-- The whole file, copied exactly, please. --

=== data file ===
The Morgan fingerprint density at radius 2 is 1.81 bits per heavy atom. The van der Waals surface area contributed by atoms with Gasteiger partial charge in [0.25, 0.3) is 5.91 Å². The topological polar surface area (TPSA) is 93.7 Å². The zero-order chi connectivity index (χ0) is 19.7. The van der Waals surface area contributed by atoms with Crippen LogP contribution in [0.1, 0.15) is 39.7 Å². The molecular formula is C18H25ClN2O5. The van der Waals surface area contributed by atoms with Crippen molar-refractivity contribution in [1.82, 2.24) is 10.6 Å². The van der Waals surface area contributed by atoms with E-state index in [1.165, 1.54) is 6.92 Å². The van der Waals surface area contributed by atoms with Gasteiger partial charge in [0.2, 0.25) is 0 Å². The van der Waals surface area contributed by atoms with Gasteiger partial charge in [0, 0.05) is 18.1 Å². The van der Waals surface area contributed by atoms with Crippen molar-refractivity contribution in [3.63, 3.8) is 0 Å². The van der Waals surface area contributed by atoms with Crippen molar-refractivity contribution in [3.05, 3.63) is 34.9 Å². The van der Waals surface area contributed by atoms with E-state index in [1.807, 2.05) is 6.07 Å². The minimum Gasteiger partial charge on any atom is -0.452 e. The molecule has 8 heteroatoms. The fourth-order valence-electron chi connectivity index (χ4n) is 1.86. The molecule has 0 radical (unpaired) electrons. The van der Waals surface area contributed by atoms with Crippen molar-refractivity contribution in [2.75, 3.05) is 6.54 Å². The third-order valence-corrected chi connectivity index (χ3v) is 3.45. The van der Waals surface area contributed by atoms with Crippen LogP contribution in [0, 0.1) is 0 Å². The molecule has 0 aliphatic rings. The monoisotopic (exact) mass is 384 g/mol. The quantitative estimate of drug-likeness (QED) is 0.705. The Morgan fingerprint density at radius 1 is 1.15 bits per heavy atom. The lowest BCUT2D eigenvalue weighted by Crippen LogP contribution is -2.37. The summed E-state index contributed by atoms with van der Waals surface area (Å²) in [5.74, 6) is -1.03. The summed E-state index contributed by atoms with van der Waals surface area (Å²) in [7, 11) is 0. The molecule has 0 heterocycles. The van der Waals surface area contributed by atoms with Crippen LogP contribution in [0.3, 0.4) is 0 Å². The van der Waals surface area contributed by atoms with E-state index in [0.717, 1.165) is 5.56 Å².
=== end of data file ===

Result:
The Morgan fingerprint density at radius 2 is 1.81 bits per heavy atom. The van der Waals surface area contributed by atoms with Gasteiger partial charge in [0.25, 0.3) is 5.91 Å². The topological polar surface area (TPSA) is 93.7 Å². The zero-order chi connectivity index (χ0) is 19.7. The van der Waals surface area contributed by atoms with Crippen LogP contribution in [0.1, 0.15) is 39.7 Å². The molecular formula is C18H25ClN2O5. The van der Waals surface area contributed by atoms with Crippen molar-refractivity contribution in [1.82, 2.24) is 10.6 Å². The van der Waals surface area contributed by atoms with E-state index in [1.165, 1.54) is 6.92 Å². The van der Waals surface area contributed by atoms with Gasteiger partial charge in [0.2, 0.25) is 0 Å². The van der Waals surface area contributed by atoms with Gasteiger partial charge in [0, 0.05) is 18.1 Å². The van der Waals surface area contributed by atoms with Crippen molar-refractivity contribution in [3.63, 3.8) is 0 Å². The van der Waals surface area contributed by atoms with Crippen molar-refractivity contribution in [3.05, 3.63) is 34.9 Å². The van der Waals surface area contributed by atoms with E-state index in [1.807, 2.05) is 6.07 Å². The minimum Gasteiger partial charge on any atom is -0.452 e. The molecule has 8 heteroatoms. The fourth-order valence-electron chi connectivity index (χ4n) is 1.86. The molecule has 0 radical (unpaired) electrons. The van der Waals surface area contributed by atoms with Crippen molar-refractivity contribution in [2.75, 3.05) is 6.54 Å². The third-order valence-corrected chi connectivity index (χ3v) is 3.45. The van der Waals surface area contributed by atoms with Crippen LogP contribution in [0, 0.1) is 0 Å². The molecule has 0 aliphatic rings. The monoisotopic (exact) mass is 384 g/mol. The quantitative estimate of drug-likeness (QED) is 0.705. The Morgan fingerprint density at radius 1 is 1.15 bits per heavy atom. The lowest BCUT2D eigenvalue weighted by Crippen LogP contribution is -2.37. The summed E-state index contributed by atoms with van der Waals surface area (Å²) in [5.74, 6) is -1.03. The summed E-state index contributed by atoms with van der Waals surface area (Å²) in [7, 11) is 0. The molecule has 0 heterocycles. The van der Waals surface area contributed by atoms with Crippen LogP contribution in [0.3, 0.4) is 0 Å². The van der Waals surface area contributed by atoms with E-state index in [0.717, 1.165) is 5.56 Å².